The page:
Over the past week, European leaders have passed stricter measures amid a second wave of COVID-19 that is evolving quickly throughout several countries.
Daily infection numbers have reached levels not seen since the height of the crisis in spring and hospitals are facing an increasing number of patients in intensive care.
Several European leaders announced new restrictions on their populations including a partial lockdown in the Netherlands, a curfew in France, and a partial lockdown in the Czech Republic.
"We will have a partial lockdown. To get the virus under control, the number of social contacts and travels must be drastically reduced," said Dutch Prime Minister Mark Rutte.
French President Emmanuel Macron emphasised the importance of reducing "private contacts" in defence of issuing a curfew in nine metropolitan areas.
"In this decisive and critical phase of Autumn, it is very, very important that everyone continues to play along," said German Chancellor Angela Merkel as she announced new restrictions.
Leaders are keen to avoid full lockdowns given the stark economic consequences.
Meanwhile, the pandemic continues to take a toll on political life. Two EU leaders had to leave the summit early after being in contact with someone who had tested positive.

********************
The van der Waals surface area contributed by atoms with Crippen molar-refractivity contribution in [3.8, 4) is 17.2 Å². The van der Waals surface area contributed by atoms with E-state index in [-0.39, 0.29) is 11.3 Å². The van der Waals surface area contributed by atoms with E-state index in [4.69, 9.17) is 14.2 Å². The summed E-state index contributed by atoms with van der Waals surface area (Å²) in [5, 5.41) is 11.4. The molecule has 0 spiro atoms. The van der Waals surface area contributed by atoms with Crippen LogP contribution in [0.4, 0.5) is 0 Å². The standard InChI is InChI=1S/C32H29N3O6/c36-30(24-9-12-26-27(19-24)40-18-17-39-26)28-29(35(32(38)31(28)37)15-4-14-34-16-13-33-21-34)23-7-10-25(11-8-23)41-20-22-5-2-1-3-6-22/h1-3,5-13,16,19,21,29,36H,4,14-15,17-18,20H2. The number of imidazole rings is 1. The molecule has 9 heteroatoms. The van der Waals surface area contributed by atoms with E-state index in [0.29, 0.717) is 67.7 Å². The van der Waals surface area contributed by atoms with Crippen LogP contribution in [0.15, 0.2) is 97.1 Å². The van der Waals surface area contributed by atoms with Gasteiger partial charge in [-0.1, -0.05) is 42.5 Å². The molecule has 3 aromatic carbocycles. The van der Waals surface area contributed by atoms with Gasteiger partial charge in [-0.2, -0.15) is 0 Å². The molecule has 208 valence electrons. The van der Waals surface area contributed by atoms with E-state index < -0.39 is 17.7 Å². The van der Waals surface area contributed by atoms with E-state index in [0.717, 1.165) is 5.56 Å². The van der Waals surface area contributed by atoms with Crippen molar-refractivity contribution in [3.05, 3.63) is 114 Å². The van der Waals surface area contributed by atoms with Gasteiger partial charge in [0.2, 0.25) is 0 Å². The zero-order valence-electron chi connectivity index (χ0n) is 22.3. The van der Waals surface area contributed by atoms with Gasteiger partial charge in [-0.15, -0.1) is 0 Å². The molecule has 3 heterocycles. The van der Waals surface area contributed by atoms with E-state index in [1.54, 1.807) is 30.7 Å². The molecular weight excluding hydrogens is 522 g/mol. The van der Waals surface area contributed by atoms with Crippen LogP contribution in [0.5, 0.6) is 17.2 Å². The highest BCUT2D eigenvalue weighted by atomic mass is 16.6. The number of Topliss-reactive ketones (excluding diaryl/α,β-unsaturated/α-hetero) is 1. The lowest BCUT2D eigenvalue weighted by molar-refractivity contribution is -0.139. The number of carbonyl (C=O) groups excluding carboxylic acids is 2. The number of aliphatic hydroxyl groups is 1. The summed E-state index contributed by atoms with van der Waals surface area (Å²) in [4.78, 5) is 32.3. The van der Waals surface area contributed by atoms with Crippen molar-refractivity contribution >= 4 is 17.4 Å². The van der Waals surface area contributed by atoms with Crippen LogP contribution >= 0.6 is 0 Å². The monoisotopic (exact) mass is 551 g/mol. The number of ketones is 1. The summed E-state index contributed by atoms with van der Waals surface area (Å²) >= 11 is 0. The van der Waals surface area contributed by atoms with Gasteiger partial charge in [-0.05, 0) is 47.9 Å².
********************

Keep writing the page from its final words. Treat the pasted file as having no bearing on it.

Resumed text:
EU-African Union summit postponed even as Africa fares better from virus
Meanwhile, the EU-African Union summit was postponed from the end of October due to the pandemic. But conclusions from the summit reaffirmed the EU's commitment to its partnership with Africa.
The socialist group in the European Parliament, meanwhile, went ahead with their EU-Africa Partnership Week.
The bloc aims to see Africa become an equal partner in terms of trade and common values.
It comes as many African countries fare much better in terms of the global pandemic.
Dr Ngoy Nsenga, programme manager for emergency response at the World Health Organization Regional Office for Africa, joined us from Brazzaville this week to talk about the situation in African countries.
All 47 countries have been affected, this week, Dr Nsenga said they counted 1.2 million people affected in the region.
"We have what we call the top ten, among them, is South Africa. South Africa has reported the highest number of cases in our region, and as lately has reported up to 60 per cent of cases on a daily basis. But we have also Algeria, Ethiopia and Kenya among them."
At the beginning of the pandemic, experts imagined millions of deaths and serious infections and the collapse of already shaky health care systems. Yet, half a year later, this scenario has not materialised.
So why hasn't the virus hit Africa as hard as expected?
"Everyone, including ourselves, were very worried at the beginning of the pandemic," admits Dr Nsenga.
He thinks that like any other outbreak there are many factors which contributed to this. Many African countries took the decision at the right time according to Nsenga.
"Most of them actually took the preventive measures and social measures when they didn't even have cases, yet. Some of them took the decision when they had few cases."